Side effects include diarrhea, stomach pain, headache, and fatigue. This drug can also cause liver damage and increase bleeding in patients who have hemophilia.

  • Darunavir (Prezista)
    Prezista is a protease inhibitor that was approved in June 2006. It also is taken with Norvir and is used in combination with other antiretrovirals. Long term effects of this medication are not yet known. It is not approved for use in adults who are just beginning antiretroviral therapy or in children.

    Prezista may cause diarrhea, headache, and the common cold. In some cases, it worsens diabetes, results in liver problems, and causes mild-to-severe skin rash.

  • Raltegravir (Isentress)
    In October 2007, the FDA approved the HIV integrase strand transfer inhibitor raltegravir (Isentress) to treat HIV infection. This drug is approved for use in adult patients who are already on antiretroviral therapy. It is used in combination with other medications.

    Side effects include nausea, diarrhea, and headache. Raltegravir may increase the risk for serious conditions, such as muscle disorders (myopathy) and the destruction of skeletal muscle (called rhabdomyolysis).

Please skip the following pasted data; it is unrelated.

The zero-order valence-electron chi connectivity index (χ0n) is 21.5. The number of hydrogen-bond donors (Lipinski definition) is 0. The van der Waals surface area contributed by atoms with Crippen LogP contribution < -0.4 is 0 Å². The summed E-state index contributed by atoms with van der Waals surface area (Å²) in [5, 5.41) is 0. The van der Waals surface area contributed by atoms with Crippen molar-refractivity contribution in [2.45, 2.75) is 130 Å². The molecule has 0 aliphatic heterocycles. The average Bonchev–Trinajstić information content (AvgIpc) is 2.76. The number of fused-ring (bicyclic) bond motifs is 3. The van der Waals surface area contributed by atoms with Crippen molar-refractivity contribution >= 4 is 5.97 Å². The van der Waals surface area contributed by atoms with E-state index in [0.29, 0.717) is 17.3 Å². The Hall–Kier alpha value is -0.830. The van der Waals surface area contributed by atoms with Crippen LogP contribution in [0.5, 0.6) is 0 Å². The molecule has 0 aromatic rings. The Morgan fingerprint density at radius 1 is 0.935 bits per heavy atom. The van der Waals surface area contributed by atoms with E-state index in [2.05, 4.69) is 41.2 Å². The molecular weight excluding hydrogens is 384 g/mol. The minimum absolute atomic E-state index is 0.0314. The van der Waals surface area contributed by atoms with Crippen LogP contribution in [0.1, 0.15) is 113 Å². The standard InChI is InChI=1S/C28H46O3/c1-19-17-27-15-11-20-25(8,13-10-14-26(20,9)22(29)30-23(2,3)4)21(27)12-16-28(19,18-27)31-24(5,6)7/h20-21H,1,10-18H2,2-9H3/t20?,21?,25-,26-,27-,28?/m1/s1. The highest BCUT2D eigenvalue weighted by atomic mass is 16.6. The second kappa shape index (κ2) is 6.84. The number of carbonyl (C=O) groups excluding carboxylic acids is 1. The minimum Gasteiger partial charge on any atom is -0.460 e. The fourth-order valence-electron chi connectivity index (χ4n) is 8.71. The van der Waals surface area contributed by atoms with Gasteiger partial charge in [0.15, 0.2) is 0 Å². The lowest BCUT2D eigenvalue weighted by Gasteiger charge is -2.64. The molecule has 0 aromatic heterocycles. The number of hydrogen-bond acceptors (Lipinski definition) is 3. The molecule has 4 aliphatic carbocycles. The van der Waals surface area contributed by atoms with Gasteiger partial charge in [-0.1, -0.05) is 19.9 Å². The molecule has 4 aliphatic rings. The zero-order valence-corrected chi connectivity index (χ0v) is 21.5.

• Dolutegravir (Tivicay)
    In August 2013, dolutegravir (Tivicay) was approved to treat HIV-1 infection. According to the FDA, dolutegravir is an integrase strand transfer inhibitor that interferes with one of the enzymes needed for HIV to multiply. This drug is approved for use in adults with HIV who have never taken antiretrovirals, adults who have previously been on antiretroviral therapy—including other integrase strand transfer inhibitors, and children over the age of 12 who weigh at least 88 pounds who have never taken an integrase strand transfer inhibitor.

    Side effects include trouble sleeping and headache. Serious side effects include hypersensitivity and abnormal liver function in patients with hepatitis B or hepatitis C. Patients taking dolutegravir should be monitored for serious side effects.

In December 2012, the FDA approved the first medication to treat diarrhea in people with HIV who are on antiretroviral therapy. This botanical drug—crofelemer (Fulyzaq)—is taken twice a day to control diarrhea that is not caused by a viral or bacterial infection, a parasite, or GI condition. Common side effects include upper respiratory infection, cough and elevated levels of the liver enzyme bilirubin.

Publication Review By: Stanley J. Swierzewski, III, M.D.

Published: 30 Nov 2000

Last Modified: 12 Aug 2015